Financial gifts ease the burden of COVID
While we have witnessed life as we know it turn upside down these past five months during the pandemic, we have also experienced an outpouring of generous financial donations to help our community during these unprecedented times.
“When a family member gives to our campus in honor or memory of a loved one, or even just because they feel led to help however they can, it is one of the highest praises our campus feels that reassures us that we are fulfilling our mission. By supporting us, we know that this family truly believes we are fulfilling our mission and it makes us all feel great appreciation for the tasks we perform daily,” said Crystal Stock, marketing director.
We are so grateful for the families featured here – and so many others – who have shown their support either through financial support, sewing skills with handmade masks and prayers.
The Andrews Family
Janell Andrews and her husband, Glen, felt compelled to give to the COVID fund. Janell’s dad, Harold Stevenson, is currently in memory care and has been living at Presbyterian Manor for 10 years this fall. Her mother, Jan, lived here for six years before she passed away.
“My husband and I chose to donate to help the staff in any way that could facilitate the job they have to do day in and day out. They’re working so hard and doing a fabulous job. The staff is outstanding, as is Susan, and I know they’re doing a good job. Any way we can help support that, they’re going to need it. It’s not much in the scheme of things, but hopefully it helped a little bit,” said Janell.
Janell’s family felt the devastating impact of COVID first-hand.
“My aunt was in a retirement community in Colorado Springs and died of the virus the first part of April. People just don’t realize the challenge in these types of communities is phenomenal. It hit home really fast after they called the quarantine,” she added.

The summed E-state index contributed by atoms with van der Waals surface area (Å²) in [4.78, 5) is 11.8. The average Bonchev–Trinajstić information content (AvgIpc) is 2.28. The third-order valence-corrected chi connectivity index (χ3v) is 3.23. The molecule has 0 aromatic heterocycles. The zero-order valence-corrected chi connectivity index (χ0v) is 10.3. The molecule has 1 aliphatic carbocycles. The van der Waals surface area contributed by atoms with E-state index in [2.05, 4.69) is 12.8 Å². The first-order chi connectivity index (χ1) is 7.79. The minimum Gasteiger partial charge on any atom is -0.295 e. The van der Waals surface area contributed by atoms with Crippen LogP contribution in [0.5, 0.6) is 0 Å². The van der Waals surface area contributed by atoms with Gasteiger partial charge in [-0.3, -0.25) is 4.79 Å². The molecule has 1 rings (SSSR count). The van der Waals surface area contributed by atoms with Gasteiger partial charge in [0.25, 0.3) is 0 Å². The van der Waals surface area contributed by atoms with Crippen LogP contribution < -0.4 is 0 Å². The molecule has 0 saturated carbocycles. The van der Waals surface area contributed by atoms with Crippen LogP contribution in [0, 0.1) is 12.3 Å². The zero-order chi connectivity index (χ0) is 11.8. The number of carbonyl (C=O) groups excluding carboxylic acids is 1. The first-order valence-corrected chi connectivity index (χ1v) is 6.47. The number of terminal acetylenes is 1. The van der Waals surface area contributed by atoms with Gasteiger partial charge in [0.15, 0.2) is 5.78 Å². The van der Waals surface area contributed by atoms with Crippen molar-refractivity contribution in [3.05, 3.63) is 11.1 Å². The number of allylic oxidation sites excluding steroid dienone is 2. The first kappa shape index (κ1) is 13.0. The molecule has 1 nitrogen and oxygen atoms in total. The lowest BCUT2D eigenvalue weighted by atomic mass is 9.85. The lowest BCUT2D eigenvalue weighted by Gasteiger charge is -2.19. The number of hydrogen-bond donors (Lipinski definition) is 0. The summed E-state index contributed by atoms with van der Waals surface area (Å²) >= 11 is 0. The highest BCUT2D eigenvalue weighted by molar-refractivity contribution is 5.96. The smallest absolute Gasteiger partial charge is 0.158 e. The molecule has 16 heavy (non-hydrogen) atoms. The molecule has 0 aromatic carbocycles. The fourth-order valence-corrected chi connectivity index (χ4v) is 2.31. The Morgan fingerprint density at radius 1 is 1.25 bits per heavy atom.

To stay connected, Janell has window visits with her dad and they use a phone to hear each other better.
The Bock Family
Another family that gives generously to Presbyterian Manor throughout the year are the Bocks. John Bock has lived on our campus for few years and his wife, Elsie, passed away last year.
“With the onset of COVID 19, we know that everything related to resident care at Emporia Presbyterian Manor has been turned upside down. With these challenges, certainly come increased costs. Will public funds be available to meet these challenges? We do not know. What we do know, is that assistance to help meet these additional needs was not in their budget. We are so thankful that, unlike many communities, the Presbyterian Manor has managed to avoid the devastating consequences of the virus,” said Curtis Bock, son of John Bock.
The Bock family has strong ties to the Emporia Presbyterian Manor that go back nearly 40 years!
“Our family has been helped by the Emporia Presbyterian Manor, starting with my grandmother in the 1980's, and more recently, our good friend Martha Roniger. When it became obvious in 2018 that our parents could no longer manage in their home near Elmdale, my sister and I knew where they should be,” said Curtis. “We have appreciated the good care our mother received before her death last year, and the care my father has received as well. We felt it only right to give back to the caregiving community that has helped our family and loved ones.”
He added, “We are in hopes that the COVID donations will help purchase some of the additional supplies that are needed. We also hope that this pandemic ends soon. If not, we will dig deeper.”
Resident Nina Gragg
Nina Gragg is an active and long-time resident of the Presbyterian Manor. Her brother, Arlo, lived on campus for a couple years before he passed away in May.
“My brother died, and I wanted to do something in his memory. Arlo was a very giving person and did a lot of charity work. He helped people out that needed help. This is something he really would have liked and contributed to,” said Nina.
She added, “I know a lot of people are really suffering through this. We’re suffering here but it’s a different kind of suffering. It seemed like a good thing to do to help others out.”
To stay positive during this time, Nina has stayed connected with her family in various ways.
“We do FaceTime so we get to talk to one another and I get to see them. I have a granddaughter with great-grandchildren and my son in Osage City (and his wife) and they drive by and we holler at one another. We do all the little things we can do to stay together,” said Nina.
She offers good advice for everyone: “Keep the faith and keep your mask on.”